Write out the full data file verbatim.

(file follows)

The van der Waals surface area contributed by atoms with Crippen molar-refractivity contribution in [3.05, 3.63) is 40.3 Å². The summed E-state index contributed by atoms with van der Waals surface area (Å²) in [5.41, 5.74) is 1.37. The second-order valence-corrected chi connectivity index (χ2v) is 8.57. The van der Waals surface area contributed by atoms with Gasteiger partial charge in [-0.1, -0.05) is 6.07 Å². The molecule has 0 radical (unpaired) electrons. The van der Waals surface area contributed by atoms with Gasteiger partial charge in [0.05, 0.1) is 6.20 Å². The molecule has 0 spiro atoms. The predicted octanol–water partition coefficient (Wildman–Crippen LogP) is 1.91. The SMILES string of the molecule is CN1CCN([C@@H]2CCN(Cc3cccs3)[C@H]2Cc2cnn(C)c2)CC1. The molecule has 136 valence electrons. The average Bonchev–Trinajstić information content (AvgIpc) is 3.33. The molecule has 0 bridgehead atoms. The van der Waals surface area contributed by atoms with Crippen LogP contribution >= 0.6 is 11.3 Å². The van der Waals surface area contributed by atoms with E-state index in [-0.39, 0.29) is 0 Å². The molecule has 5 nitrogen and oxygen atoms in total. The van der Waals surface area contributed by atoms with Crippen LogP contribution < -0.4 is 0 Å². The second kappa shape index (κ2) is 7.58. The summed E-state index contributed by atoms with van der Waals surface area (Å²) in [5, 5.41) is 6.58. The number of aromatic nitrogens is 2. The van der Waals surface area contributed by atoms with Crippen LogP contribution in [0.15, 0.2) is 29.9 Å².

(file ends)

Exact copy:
The van der Waals surface area contributed by atoms with Crippen molar-refractivity contribution in [3.05, 3.63) is 40.3 Å². The summed E-state index contributed by atoms with van der Waals surface area (Å²) in [5.41, 5.74) is 1.37. The second-order valence-corrected chi connectivity index (χ2v) is 8.57. The van der Waals surface area contributed by atoms with Gasteiger partial charge in [-0.1, -0.05) is 6.07 Å². The molecule has 0 radical (unpaired) electrons. The van der Waals surface area contributed by atoms with Gasteiger partial charge in [0.05, 0.1) is 6.20 Å². The molecule has 0 spiro atoms. The predicted octanol–water partition coefficient (Wildman–Crippen LogP) is 1.91. The SMILES string of the molecule is CN1CCN([C@@H]2CCN(Cc3cccs3)[C@H]2Cc2cnn(C)c2)CC1. The molecule has 136 valence electrons. The average Bonchev–Trinajstić information content (AvgIpc) is 3.33. The molecule has 0 bridgehead atoms. The van der Waals surface area contributed by atoms with Crippen LogP contribution >= 0.6 is 11.3 Å². The van der Waals surface area contributed by atoms with E-state index in [-0.39, 0.29) is 0 Å². The molecule has 5 nitrogen and oxygen atoms in total. The van der Waals surface area contributed by atoms with Crippen LogP contribution < -0.4 is 0 Å². The second kappa shape index (κ2) is 7.58. The summed E-state index contributed by atoms with van der Waals surface area (Å²) in [5, 5.41) is 6.58. The number of aromatic nitrogens is 2. The van der Waals surface area contributed by atoms with Crippen LogP contribution in [0.15, 0.2) is 29.9 Å².